In an after school community building in Lynn, Massachusetts, Bob Stains and I met with ten grandmothers to talk about family dinners. This meeting is part of an ongoing weekly gathering of Grandparents Raising Grandchildren (GRG), organized by the State Department of Children and Families. These grandmothers are part of a growing demographic of almost 2.5 million grandparents who are the primary caretakers of their grandchildren.
This meeting, on a brisk April morning, focused on how to spice up conversation at the dinner table. We started with a question to get the conversation juices flowing, a question that offers a change from the tired one: “How was your day?” Instead, we asked each woman to tell ‘a rose and a thorn’, or a positive and a negative moment in her day so far. (I’ve read that this is also how the Obama family gets conversation going at dinner). One grandmother volunteered that her 2-year-old grandson had sung a made-up song and twirled around with a stick, a dance that made her laugh. This ‘rose’, however, had a ‘thorn’—he had pounded the stick into her toe so forcefully that she was now sporting an old sneaker, roomy enough to accommodate the swelling she had developed from his exuberant dancing.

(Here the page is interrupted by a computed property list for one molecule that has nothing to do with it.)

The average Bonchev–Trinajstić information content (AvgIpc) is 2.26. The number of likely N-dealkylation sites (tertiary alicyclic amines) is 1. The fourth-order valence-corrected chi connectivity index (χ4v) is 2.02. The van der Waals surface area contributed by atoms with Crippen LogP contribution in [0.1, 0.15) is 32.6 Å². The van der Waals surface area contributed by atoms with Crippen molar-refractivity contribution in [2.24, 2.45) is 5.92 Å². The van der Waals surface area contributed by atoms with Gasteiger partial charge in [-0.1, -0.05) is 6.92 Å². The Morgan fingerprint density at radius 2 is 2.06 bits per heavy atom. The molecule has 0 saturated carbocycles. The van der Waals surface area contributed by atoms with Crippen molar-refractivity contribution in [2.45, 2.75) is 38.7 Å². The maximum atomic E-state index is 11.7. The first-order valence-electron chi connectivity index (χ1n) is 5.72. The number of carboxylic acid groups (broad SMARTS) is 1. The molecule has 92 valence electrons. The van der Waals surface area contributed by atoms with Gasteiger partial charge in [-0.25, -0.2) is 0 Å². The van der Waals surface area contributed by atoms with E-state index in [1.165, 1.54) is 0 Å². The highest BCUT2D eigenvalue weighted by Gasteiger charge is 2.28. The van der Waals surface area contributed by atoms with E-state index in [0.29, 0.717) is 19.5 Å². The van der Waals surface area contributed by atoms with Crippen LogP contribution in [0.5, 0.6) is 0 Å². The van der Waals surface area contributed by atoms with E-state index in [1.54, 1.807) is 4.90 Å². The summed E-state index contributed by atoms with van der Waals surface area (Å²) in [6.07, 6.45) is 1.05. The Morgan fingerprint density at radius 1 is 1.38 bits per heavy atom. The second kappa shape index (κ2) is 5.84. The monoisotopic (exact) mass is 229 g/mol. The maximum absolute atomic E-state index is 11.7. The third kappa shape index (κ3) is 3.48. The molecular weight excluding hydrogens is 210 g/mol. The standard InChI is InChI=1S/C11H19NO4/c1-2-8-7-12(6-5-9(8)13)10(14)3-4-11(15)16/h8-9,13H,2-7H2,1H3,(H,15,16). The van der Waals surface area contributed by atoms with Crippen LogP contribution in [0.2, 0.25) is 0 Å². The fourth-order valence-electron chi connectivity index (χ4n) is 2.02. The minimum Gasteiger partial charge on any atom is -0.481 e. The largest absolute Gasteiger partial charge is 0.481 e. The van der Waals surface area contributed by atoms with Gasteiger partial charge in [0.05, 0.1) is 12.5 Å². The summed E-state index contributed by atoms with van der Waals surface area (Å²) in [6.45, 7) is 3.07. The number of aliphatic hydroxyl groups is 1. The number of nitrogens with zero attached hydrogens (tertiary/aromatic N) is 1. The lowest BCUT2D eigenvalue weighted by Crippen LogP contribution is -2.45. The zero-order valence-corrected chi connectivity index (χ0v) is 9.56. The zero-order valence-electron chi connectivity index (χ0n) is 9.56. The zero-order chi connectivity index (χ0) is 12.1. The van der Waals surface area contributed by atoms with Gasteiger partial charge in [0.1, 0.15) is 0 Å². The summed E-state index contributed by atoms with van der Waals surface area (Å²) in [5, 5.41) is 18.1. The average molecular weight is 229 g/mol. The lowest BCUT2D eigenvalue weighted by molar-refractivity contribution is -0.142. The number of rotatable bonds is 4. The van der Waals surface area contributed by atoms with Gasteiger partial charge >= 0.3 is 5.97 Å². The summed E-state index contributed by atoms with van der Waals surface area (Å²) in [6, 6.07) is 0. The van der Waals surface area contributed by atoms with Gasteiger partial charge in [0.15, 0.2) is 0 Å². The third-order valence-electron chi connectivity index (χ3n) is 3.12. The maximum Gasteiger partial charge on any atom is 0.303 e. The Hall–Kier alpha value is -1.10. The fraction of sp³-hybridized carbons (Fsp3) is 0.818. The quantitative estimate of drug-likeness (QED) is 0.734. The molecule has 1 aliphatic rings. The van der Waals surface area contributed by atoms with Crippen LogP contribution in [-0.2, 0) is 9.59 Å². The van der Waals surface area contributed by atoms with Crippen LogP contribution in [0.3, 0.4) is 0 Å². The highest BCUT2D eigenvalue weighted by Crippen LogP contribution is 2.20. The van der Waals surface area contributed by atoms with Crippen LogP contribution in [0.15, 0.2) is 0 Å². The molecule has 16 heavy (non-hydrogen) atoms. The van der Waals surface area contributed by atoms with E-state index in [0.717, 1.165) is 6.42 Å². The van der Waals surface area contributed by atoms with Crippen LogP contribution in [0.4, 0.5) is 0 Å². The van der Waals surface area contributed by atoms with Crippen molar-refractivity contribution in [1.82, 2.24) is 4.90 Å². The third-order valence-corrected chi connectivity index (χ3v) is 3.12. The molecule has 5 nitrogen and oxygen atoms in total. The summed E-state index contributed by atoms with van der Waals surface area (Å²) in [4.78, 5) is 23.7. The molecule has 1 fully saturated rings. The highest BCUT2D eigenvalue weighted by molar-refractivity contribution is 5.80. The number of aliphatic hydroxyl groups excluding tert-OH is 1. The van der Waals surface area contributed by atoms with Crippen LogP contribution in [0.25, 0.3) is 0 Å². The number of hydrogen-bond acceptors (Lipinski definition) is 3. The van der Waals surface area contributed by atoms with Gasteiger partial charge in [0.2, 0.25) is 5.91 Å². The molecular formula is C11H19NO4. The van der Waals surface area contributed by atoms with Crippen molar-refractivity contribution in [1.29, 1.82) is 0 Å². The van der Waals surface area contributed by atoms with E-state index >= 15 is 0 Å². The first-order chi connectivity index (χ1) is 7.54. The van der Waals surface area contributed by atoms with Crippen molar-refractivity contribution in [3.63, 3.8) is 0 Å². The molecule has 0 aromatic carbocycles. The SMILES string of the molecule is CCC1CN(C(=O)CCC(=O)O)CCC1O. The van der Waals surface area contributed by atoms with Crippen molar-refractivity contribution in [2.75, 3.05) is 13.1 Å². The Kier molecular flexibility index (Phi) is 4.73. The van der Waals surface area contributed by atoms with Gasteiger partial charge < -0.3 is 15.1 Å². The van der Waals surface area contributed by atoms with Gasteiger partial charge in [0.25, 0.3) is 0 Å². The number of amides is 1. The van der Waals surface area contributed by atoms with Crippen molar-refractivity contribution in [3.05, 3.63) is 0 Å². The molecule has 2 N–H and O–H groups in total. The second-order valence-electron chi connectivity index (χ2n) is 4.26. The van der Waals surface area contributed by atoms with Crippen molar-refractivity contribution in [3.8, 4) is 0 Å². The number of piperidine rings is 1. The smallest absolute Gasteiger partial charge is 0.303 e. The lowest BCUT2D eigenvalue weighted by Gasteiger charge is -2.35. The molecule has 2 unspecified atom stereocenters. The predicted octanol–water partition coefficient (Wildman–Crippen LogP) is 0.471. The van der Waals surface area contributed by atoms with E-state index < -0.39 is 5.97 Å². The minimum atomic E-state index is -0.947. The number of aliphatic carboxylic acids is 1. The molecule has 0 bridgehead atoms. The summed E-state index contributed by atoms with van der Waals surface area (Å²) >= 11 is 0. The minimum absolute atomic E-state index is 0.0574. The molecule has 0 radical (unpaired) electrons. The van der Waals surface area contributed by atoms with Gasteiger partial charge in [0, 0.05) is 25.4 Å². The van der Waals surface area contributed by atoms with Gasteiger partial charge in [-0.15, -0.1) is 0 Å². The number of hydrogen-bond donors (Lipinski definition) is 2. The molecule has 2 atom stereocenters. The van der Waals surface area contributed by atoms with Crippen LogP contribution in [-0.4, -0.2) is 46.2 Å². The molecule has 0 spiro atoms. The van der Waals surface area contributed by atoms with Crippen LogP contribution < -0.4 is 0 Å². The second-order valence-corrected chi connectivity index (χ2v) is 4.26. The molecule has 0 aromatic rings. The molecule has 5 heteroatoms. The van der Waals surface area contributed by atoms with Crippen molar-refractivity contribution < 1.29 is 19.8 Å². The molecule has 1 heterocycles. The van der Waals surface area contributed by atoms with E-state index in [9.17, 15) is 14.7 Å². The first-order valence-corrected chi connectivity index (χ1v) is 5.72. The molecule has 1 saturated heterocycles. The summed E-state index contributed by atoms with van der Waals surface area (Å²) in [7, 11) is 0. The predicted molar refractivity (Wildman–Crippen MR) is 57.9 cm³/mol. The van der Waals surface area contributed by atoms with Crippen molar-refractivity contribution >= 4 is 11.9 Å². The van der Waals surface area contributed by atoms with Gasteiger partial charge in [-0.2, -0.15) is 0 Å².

Since grandparents are the source of so many family stories, and because children who know their family history grow up to be more resilient, we next concentrated on storytelling. Each woman selected a card that had a story suggestion on its back—For example, tell a story about an animal, about overcoming a challenging event, about moving to another city or country, or about a job. There were more prompts: Tell a love story about you or another family member or tell a story about yourself when you were the same age as your grandchild. One woman told a story about a recipe: In making a punch for a gentleman caller, she accidentally stirred in a cup of salt instead of a cup of sugar, and she never saw the prospective suitor again!
We also played a conversation game with the women, asking each one to state two truths and a tall tale. Then the other women had to guess which was the tall tale. This game, like ‘the rose and the thorn’ conversation starter and the story-telling prompts, are all ideas that the women could bring back to their dinner tables.
But the highpoint of the morning occurred when the women walked over to a table we had laid out with a cornucopia of food, and we asked them to play with their food.
Each woman selected an array of fruits and vegetables, and then proceeded to create pictures with this food. Spurring each other on with words of encouragement and giggles, the women quickly formed faces, flowers, animals, little cars, and boys on skateboards. After admiring each other’s handiwork and taking pictures, they then proceeded to eat a healthy morning snack.
The grandmothers could see that this would be a way to get their grandchildren to eat more fruits and vegetables. And, I could see that a child still lives inside each grandmother.